2.   Economic policies impact markets
3.   Government and competition impact markets
4.   Design, analyze, and apply a financial plan based on short- and
long-term financial goals (PFL)
5.   Analyze strategic spending, saving, and investment options to
achieve the objectives of diversification, liquidity, income, and
growth (PFL)
6.   The components of personal credit to manage credit and debt (PFL)
7.   Identify, develop, and evaluate risk-management strategies (PFL)
4. Civics             1.   Research, formulate positions, and engage in appropriate civic
participation to address local, state, or national issues or policies
2.   Purposes of and limitations on the foundations, structures and
functions of government
3.   Analyze how public policy - domestic and foreign - is developed at
the local, state, and national levels and compare how policy-making
occurs in other forms of government

Colorado Department of Education         Adopted: December 10, 2009              Page 1 of 119
Content Area: Social Studies
Standard: 1. History
Ø Develop an understanding of how people view, construct, and interpret history

Concepts and skills students master:
1. Use the historical method of inquiry to ask questions, evaluate primary and secondary
sources, critically analyze and interpret data, and develop interpretations defended by
evidence
Evidence Outcomes                                 21st Century Skills and Readiness Competencies
Students can:                                     Inquiry Questions:
a. Evaluate a historical source for point         1. How does the point of view of the historian impact how history is interpreted?
of view and historical context                 2. What qualifies an event as historically significant rather than simply noteworthy?
b. Gather and analyze historical                  3. What if the history of a war was told by the losing side?
information, including contradictory           4. Why are historical questions important?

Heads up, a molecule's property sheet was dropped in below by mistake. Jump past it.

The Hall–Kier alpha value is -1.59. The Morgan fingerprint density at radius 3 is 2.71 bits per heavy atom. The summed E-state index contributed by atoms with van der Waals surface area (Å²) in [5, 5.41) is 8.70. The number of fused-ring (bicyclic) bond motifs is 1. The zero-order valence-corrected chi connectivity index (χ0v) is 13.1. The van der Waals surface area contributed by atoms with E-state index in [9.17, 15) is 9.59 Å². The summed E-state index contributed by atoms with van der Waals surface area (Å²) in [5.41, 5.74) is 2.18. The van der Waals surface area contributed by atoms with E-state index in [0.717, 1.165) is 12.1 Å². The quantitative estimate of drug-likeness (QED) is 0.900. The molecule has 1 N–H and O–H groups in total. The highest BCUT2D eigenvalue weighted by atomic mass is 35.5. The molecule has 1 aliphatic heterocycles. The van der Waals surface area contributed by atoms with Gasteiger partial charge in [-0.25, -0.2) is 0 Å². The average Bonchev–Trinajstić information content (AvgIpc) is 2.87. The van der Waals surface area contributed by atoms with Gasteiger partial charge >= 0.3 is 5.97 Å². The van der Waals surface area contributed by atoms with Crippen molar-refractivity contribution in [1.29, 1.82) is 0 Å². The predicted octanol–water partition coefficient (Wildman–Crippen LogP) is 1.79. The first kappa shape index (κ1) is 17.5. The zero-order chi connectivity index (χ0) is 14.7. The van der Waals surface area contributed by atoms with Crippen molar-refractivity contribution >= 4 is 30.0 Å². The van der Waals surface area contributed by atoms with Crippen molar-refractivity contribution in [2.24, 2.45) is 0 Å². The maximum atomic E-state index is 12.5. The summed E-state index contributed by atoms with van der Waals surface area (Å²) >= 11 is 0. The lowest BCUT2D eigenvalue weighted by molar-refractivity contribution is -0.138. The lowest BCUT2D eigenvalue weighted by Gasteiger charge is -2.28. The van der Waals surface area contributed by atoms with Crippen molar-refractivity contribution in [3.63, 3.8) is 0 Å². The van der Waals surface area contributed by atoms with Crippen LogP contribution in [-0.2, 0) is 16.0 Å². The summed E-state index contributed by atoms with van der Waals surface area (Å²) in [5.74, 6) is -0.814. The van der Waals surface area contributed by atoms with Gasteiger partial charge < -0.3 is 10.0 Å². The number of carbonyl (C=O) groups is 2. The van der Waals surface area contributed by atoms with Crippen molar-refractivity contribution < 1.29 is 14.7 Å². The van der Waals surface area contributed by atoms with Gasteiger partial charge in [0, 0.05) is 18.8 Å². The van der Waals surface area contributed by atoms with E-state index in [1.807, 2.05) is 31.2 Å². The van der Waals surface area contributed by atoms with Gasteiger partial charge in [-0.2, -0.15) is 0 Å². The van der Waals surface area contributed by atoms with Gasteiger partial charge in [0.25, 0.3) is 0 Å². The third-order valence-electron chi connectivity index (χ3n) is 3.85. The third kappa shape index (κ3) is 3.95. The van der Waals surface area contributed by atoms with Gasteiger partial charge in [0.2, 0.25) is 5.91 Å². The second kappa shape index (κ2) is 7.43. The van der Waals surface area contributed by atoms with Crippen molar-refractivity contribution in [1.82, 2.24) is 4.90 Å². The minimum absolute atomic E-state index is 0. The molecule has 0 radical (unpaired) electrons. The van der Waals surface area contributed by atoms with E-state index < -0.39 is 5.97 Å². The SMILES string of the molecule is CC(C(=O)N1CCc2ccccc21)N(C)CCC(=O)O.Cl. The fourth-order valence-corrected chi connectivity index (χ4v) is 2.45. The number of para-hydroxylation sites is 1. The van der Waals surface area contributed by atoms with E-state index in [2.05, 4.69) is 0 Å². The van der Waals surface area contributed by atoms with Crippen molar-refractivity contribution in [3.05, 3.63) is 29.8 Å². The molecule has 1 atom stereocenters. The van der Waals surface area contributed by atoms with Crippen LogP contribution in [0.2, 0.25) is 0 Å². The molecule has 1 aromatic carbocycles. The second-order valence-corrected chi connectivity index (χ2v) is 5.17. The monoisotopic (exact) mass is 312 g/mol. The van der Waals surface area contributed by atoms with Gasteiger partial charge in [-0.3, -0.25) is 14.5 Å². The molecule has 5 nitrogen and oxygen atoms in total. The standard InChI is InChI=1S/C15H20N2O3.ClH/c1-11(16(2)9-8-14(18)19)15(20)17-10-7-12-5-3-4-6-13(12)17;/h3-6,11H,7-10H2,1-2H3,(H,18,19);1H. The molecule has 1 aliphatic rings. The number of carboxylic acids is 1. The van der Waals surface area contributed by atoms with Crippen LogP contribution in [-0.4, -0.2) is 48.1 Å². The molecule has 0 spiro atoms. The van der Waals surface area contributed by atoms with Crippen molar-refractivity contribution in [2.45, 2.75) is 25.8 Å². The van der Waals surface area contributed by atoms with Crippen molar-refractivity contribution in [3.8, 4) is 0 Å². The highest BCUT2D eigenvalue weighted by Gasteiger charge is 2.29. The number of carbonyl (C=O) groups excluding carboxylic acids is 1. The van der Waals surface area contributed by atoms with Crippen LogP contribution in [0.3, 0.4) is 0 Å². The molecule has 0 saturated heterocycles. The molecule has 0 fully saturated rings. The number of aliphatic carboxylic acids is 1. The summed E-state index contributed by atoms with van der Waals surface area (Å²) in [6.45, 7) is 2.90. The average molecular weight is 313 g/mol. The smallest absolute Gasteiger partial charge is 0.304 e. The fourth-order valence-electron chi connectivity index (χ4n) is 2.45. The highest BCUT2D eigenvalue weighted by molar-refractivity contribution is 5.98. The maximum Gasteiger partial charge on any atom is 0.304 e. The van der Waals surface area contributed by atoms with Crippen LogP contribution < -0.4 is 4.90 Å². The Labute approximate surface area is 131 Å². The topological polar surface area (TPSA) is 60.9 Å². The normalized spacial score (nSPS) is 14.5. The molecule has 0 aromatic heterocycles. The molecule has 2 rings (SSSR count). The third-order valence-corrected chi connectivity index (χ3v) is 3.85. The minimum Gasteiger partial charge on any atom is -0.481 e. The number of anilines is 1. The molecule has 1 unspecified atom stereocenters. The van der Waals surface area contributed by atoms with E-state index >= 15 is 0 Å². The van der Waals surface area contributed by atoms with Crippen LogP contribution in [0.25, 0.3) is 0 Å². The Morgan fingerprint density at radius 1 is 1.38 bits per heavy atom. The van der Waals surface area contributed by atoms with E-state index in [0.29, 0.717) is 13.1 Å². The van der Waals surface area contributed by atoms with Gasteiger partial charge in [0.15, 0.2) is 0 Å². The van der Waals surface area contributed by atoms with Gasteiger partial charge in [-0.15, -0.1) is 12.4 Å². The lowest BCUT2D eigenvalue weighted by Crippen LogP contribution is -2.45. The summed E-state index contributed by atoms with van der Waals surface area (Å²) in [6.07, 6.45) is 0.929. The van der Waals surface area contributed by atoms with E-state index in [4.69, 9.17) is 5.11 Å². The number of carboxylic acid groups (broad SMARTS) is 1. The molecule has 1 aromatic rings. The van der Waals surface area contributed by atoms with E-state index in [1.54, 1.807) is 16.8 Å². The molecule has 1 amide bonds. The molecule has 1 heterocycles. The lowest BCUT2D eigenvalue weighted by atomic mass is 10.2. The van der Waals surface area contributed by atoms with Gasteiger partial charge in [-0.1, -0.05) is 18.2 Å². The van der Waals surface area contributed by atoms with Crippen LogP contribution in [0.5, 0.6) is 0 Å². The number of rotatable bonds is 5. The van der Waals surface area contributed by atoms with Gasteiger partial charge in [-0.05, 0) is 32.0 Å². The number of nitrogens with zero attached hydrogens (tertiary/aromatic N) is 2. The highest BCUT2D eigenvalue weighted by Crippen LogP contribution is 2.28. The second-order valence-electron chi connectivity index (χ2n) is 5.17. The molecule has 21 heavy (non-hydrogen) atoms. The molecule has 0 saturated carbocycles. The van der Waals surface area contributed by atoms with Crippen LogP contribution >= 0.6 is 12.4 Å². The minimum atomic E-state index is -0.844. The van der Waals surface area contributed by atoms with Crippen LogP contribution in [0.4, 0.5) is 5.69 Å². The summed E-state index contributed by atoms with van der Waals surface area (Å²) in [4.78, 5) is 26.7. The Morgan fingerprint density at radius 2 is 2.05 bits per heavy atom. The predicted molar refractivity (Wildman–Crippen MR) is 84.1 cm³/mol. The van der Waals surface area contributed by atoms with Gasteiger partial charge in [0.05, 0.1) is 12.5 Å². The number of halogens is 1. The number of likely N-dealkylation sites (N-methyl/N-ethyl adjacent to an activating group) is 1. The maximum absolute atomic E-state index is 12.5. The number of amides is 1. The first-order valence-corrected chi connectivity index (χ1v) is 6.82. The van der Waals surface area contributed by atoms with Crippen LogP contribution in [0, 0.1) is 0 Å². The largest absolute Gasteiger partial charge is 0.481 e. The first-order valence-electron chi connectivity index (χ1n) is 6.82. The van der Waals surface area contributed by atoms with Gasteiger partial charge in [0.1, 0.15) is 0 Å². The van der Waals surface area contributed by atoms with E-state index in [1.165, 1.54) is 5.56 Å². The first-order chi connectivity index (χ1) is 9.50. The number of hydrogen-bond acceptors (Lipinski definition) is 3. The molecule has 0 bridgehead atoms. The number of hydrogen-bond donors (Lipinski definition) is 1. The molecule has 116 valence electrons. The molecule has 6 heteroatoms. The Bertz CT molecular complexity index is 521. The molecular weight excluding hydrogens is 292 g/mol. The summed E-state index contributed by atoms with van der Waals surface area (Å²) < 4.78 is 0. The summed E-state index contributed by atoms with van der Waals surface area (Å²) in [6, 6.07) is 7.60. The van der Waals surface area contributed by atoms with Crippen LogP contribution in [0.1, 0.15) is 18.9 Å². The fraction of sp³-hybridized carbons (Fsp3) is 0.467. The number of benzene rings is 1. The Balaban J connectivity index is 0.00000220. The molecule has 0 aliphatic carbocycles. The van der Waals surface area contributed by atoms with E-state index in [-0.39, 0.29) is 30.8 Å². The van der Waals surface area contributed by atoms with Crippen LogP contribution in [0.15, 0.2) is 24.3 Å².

data, from a variety of primary and            5. How do historical thinkers use primary and secondary sources to formulate historical
secondary sources, including sources              arguments?
located on the Internet, to support or         6. How might historical inquiry be used to make decisions on contemporary issues?
reject hypotheses
c. Construct and defend a written              Relevance and Application:
historical argument using relevant             1. Historical information and context are used to interpret, evaluate, and inform
primary and secondary sources as                  decisions or policies regarding such issues as discrimination of various groups –
evidence                                          women, indigenous people – throughout history and religious conflicts - the Middle
d. Differentiate between facts and                   East Peace process, the troubles between the United Kingdom and Northern Ireland,
historical interpretations, recognizing           conflicts in Africa and genocide.
that a historian’s narrative reflects his      2. The historical method of inquiry is used to continue to interpret and refine history.
or her judgment about the significance            For example, new information and discoveries regarding the origins of the Cold War
of particular facts                               and new insights into the relationship between Europeans and Africans during the
early era of colonization change the interpretation of history.

Nature of History:
1. Historical thinkers evaluate historical sources for audience, purpose, point of view,
context, and authenticity
2. Historical thinkers use primary and secondary sources to evaluate and develop
hypotheses and interpretations of historical events and figures
Content Area: Social Studies
Standard: 1. History
Ø Analyze key historical periods and patterns of change over time within and across nations and cultures

Concepts and skills students master:
2. The key concepts of continuity and change, cause and effect, complexity, unity and diversity
over time
Evidence Outcomes                                      21st Century Skills and Readiness Competencies
Students can:                                          Inquiry Questions:
World history (both East and West including               1. What impact have individuals had on history?